Colorado PBS promotes health quackery

Colorado’s Channel 12, during its current pledge drive, is running what amounts to an infomercial for an “alternative” Texas cancer clinic run by Stanislaw Burzynski (who’s raked in millions of dollars for unapproved and unproven cancer treatments). Burzynski has frequently been at odds (and in trouble with) regulators from the Texas Medical Board to the FDA over his treatments as well as other interesting legal entanglements.

It appears that this isn’t the first time that this PBS affiliate has promoted “maverick” health care, and its current excuse is that viewers can decide for themselves what to believe (an argument I doubt they’d be making if (for example), a “white pride” group wanted to run a video on race relations during the station’s fund drive).

This type of behavior gives PBS in general a black eye, but if you think PBS officials care about what garbage their affiliates promote, you’d be wrong.

If my local PBS affiliate tried to pull stunts like this I suspect there’d be an uproar, but it looks like woo-friendly audiences in some locales are far more “tolerant”. :dubious:

The Orlando PBS station would also pull out Intention-based woo (one step removed from The Secret) around pledge drive time. It was quite puzzling. I’d rather hear the Pink Floyd marathon where they bleeped out Money.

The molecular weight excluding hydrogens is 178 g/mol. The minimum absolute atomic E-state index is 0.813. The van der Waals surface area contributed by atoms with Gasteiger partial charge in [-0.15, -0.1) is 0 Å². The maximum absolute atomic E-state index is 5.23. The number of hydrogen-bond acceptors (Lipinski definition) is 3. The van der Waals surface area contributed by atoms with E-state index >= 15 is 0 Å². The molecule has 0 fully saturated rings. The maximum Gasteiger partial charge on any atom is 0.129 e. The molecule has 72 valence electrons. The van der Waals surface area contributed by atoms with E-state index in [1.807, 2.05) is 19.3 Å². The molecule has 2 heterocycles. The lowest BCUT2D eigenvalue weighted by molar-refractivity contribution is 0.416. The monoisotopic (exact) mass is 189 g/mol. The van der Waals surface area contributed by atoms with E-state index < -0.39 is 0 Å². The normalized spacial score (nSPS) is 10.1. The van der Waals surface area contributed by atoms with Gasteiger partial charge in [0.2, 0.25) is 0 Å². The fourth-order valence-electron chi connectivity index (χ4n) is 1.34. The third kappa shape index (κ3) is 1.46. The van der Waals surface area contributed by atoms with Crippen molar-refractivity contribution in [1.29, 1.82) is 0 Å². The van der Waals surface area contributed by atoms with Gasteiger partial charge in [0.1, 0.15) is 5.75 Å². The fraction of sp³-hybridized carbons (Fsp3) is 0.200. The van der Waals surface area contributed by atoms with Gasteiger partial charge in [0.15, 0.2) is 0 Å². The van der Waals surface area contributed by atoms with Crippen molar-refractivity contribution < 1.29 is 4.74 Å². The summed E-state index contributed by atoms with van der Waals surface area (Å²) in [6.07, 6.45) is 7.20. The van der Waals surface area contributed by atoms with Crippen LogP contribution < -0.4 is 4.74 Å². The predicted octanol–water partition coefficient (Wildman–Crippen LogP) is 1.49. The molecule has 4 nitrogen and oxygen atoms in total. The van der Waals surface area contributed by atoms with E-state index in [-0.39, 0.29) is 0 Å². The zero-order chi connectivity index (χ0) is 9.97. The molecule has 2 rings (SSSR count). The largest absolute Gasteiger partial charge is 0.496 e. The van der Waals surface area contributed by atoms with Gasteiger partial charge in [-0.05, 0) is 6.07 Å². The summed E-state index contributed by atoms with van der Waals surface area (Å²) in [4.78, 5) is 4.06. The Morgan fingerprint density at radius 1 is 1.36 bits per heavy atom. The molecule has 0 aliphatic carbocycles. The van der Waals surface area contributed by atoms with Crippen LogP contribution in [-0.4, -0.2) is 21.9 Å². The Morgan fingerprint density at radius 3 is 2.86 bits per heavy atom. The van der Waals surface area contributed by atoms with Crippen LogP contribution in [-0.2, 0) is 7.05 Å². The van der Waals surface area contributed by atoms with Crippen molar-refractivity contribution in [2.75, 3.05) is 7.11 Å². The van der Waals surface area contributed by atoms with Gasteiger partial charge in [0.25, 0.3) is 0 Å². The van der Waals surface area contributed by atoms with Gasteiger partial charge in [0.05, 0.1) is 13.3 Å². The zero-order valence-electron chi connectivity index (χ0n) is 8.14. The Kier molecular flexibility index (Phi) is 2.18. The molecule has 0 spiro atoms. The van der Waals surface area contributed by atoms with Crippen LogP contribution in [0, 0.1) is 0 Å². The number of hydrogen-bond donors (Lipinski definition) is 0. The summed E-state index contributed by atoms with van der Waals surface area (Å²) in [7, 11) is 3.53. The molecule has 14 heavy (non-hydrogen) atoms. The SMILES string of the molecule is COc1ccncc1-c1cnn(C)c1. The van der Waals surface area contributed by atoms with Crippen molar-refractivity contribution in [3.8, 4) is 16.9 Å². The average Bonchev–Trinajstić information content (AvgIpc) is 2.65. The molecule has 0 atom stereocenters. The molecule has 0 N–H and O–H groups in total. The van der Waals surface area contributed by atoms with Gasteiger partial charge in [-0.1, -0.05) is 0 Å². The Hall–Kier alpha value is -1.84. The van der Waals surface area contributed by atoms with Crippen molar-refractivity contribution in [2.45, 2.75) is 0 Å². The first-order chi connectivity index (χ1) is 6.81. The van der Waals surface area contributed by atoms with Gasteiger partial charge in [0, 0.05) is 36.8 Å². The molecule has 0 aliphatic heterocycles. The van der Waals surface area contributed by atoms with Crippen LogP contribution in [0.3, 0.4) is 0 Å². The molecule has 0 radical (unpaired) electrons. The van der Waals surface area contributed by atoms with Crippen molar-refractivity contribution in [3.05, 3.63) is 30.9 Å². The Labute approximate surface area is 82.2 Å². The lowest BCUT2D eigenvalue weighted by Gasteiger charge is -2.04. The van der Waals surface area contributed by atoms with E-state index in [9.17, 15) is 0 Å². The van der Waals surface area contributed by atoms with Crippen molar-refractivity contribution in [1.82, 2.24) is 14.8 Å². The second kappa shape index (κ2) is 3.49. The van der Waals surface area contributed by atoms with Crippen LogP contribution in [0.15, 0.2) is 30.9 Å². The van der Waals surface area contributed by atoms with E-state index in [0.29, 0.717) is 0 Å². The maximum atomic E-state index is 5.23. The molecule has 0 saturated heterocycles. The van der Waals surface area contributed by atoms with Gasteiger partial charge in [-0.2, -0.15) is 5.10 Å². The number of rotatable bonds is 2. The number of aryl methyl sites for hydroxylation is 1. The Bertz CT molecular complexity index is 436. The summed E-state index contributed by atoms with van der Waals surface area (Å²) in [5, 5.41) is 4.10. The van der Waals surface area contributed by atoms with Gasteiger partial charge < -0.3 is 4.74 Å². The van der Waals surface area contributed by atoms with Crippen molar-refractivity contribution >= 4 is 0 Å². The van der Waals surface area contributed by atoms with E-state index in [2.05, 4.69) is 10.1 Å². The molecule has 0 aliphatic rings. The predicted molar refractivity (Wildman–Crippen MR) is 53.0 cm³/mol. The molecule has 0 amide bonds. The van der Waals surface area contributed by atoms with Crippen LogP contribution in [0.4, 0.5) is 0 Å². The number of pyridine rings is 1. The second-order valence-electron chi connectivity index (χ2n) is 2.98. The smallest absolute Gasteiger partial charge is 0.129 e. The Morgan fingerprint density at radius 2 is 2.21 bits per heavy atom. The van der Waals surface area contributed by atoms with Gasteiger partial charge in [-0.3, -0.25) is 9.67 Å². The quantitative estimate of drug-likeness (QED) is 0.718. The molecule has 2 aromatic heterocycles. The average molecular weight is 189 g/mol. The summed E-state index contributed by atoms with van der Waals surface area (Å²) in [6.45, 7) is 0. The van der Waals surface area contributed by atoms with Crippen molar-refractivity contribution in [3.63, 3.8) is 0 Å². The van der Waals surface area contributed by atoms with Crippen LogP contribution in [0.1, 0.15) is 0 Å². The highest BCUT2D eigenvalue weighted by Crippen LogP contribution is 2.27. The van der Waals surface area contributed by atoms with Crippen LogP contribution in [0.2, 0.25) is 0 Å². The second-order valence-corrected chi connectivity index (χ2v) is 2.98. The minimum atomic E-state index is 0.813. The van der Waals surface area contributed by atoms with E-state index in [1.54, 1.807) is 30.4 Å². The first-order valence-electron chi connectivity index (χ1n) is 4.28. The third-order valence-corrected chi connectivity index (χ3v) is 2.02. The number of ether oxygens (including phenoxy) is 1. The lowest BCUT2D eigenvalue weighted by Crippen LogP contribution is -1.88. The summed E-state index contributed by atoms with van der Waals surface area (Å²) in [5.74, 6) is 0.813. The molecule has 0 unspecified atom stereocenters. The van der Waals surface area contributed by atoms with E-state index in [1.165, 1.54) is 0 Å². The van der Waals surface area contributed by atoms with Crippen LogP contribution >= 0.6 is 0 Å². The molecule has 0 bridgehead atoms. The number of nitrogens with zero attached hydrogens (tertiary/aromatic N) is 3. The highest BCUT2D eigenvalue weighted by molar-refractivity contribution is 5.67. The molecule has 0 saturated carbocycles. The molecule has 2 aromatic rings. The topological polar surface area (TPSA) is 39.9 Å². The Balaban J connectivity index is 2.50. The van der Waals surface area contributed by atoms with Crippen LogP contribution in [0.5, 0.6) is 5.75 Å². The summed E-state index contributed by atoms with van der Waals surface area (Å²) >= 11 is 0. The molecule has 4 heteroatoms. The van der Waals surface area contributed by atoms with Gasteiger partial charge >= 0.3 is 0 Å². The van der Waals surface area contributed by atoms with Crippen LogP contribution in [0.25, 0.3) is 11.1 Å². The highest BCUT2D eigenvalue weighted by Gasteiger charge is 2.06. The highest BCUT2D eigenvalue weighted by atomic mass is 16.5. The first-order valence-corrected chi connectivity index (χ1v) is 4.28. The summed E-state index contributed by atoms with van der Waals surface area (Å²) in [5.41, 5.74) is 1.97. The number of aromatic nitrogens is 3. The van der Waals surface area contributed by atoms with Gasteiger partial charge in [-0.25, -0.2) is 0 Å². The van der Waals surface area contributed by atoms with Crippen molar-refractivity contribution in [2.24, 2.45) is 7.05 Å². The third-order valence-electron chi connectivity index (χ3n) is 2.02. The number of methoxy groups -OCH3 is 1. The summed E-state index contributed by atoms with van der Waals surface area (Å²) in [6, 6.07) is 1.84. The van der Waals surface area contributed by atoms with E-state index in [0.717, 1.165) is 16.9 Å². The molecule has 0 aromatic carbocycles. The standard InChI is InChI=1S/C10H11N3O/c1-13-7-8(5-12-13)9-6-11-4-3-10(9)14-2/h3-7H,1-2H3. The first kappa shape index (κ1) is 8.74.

Seems like an excellent cause for your local skeptic’s group, if there is one. Organize a call-in campaign complaining about (and refusing to pledge unless they pull) the bullshit. Works best if you’ve got actual current/former members, of course.

Sadly, I doubt the station will be any more receptive on this issue than it was over the airing of a 9/11 Truther movie during a previous fund drive. Too many of its viewers apparently go for this crapola.

Here are the station’s justifications for its behavior. Note the similarity with the “teach the controversy” excuses that evolution deniers use.

Well, it is part of the “public” broadcasting system, not “factual” broadcasting system… And a large segment of the public subscribes to that kind of stuff. Sounds like good marketing.